Have you ever thought about how nonprofits are kind of like people? They go through different stages of life, just like we do. From birth to childhood, adolescence, maturity, and eventually renewal (or, unfortunately, stagnation). Sounds familiar, right?

When a nonprofit is just starting out, it’s like a little kid full of energy and big dreams. The founder and board members are like the parents, guiding and nurturing this young organization. They’re the ones with the vision, the passion, and the drive to make things happen. But here’s the catch: they’re also often wearing all of the hats and doing a bit of everything—getting their hands dirty with day-to-day operations while trying to also govern, although usually not consistently or in any formalized way. Governance is in its early stages so structures and policies often aren’t even in writing yet. This stage can be one of the most time-consuming stages of a nonprofit’s development because it requires board members to wear both the governance hat and operations hat.  There are usually no paid staff (or very minimal staff) so everyone pitches in to get the work done.

Now, fast forward a bit. The nonprofit starts to mature, entering its adolescence phase. It’s growing rapidly, finding its identity, and craving independence. Board members are like the cool older siblings—still guiding, but also giving the organization space to figure things out on its own because now there is paid staff in place. But just like teenagers, nonprofits at this stage can be a bit all over the place. They’re trying new things, testing boundaries, and sometimes making mistakes along the way. The board starts to spend more time on its governance responsibilities—focusing on bigger picture oversight and strategy. On occasion, though (but not nearly as often as the childhood phase!), the board still needs to jump in to play a staff role and help with those day-to-day tasks because there are usually not enough staff to get it all done. The toughest part of this stage is letting go of being a kid—boards no longer get to play in the sandbox, and for many board members, they struggle to make this shift to more oversight and less doing.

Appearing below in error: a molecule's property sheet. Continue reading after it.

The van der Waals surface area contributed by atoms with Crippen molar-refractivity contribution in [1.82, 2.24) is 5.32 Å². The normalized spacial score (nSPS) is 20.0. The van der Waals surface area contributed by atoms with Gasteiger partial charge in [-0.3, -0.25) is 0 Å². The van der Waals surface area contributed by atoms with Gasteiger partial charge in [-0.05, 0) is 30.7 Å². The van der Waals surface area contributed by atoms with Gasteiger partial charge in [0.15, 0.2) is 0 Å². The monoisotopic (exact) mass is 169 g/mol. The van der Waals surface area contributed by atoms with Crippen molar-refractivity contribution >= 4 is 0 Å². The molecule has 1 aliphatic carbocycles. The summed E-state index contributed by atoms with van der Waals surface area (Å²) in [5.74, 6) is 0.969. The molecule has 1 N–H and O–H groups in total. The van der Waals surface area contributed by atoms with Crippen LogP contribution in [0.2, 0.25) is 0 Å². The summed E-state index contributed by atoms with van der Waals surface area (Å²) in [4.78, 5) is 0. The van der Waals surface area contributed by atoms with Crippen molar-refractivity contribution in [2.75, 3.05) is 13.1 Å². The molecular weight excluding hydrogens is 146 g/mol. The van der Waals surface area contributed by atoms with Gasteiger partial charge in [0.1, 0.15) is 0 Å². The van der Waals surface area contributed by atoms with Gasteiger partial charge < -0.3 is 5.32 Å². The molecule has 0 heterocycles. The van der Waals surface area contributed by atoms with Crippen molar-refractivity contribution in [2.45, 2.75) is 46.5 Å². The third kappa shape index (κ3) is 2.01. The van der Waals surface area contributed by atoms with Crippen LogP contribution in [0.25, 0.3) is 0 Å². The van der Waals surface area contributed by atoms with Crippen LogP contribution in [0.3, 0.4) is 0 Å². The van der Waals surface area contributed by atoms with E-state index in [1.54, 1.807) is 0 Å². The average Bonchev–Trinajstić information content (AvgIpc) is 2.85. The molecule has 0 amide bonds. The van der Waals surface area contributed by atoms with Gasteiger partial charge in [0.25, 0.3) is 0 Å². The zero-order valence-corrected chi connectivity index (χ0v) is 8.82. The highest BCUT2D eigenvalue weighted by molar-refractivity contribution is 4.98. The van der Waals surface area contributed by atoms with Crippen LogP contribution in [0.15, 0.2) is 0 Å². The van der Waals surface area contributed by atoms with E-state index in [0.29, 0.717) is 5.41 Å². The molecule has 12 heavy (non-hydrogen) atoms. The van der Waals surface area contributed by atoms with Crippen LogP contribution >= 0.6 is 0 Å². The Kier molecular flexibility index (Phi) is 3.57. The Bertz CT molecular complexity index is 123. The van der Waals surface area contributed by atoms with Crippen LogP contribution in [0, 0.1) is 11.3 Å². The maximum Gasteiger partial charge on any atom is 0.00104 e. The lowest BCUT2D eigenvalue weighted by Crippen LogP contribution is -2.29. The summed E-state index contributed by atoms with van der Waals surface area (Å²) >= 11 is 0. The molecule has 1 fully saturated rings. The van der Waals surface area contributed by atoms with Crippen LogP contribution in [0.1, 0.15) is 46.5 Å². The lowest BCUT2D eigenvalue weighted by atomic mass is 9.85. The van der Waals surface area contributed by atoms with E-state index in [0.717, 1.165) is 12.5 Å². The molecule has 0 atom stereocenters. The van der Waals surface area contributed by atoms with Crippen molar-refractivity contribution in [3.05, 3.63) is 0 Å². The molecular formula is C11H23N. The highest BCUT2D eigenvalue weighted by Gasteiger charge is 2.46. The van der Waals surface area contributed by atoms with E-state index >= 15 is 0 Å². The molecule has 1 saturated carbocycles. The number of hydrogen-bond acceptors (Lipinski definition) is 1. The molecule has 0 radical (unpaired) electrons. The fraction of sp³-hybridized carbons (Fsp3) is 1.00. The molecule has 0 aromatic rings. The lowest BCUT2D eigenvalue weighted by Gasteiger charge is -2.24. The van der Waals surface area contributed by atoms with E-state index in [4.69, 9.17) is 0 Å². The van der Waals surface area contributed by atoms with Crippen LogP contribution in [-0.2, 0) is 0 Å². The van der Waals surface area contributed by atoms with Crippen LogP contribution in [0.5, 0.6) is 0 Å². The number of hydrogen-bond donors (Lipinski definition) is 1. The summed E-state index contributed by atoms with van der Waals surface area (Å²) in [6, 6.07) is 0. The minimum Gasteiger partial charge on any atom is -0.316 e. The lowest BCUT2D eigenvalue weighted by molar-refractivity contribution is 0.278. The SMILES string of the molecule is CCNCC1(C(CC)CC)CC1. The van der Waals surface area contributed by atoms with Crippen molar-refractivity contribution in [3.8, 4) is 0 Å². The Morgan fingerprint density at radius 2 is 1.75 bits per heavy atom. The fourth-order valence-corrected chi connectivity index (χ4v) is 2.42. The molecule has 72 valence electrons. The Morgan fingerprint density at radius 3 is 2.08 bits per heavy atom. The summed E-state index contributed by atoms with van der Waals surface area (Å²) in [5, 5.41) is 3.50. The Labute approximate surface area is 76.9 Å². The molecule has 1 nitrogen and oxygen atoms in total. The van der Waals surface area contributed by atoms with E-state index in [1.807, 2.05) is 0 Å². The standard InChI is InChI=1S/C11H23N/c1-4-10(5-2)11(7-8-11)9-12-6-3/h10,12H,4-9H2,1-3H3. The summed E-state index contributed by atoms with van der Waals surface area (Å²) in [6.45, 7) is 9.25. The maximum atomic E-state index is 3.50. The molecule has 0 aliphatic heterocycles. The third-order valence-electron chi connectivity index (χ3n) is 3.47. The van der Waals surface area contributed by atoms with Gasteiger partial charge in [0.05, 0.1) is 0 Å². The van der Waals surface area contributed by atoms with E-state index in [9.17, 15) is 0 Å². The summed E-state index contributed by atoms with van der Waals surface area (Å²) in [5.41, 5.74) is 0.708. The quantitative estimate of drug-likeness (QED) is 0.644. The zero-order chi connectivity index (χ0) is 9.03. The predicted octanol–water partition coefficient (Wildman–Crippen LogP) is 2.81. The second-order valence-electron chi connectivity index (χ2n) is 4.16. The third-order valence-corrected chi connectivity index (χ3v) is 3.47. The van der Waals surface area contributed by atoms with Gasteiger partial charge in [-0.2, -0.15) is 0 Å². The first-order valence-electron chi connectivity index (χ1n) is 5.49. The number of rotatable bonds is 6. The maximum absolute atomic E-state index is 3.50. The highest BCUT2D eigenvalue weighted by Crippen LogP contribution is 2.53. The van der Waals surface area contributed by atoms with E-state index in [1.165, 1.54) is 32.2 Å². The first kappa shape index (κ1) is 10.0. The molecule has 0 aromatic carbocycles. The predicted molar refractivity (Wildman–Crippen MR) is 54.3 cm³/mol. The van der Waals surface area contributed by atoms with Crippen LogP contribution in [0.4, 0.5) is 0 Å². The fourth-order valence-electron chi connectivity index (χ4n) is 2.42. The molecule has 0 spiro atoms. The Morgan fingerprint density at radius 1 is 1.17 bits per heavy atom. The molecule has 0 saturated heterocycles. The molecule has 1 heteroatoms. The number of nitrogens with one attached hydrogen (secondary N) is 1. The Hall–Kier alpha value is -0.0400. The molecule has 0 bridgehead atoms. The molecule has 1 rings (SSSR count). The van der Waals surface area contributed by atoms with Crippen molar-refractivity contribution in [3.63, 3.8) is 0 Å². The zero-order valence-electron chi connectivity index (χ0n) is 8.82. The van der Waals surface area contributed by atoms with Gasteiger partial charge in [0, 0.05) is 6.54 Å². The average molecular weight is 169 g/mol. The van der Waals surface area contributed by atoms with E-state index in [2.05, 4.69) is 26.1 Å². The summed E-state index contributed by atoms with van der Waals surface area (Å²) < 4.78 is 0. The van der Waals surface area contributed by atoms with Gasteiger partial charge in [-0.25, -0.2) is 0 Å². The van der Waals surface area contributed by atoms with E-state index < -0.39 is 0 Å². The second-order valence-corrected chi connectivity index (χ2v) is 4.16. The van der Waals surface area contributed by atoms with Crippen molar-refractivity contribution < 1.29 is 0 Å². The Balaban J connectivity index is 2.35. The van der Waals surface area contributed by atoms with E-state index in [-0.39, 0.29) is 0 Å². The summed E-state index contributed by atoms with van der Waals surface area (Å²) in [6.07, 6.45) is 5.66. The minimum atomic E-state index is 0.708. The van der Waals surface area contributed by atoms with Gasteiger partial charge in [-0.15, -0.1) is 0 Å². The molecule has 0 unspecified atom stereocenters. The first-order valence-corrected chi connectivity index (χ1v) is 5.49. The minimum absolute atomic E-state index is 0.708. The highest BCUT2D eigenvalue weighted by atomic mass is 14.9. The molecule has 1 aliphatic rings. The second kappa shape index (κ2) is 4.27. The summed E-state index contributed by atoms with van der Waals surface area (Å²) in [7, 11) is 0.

So, what’s the takeaway here? Next time you’re on the hunt for new board members, think about where your organization is in its life cycle. Are you still in the kid phase, where everyone’s pitching in wherever they can? Or are you more like a teenager, needing a balance of structure and stability along with guidance and freedom to explore? By finding board members who understand and embrace this dynamic, you’ll set your organization up for success. After all, it’s all about finding the right fit, so your nonprofit can thrive at every stage of its journey.

Hat Tip to Your Success,

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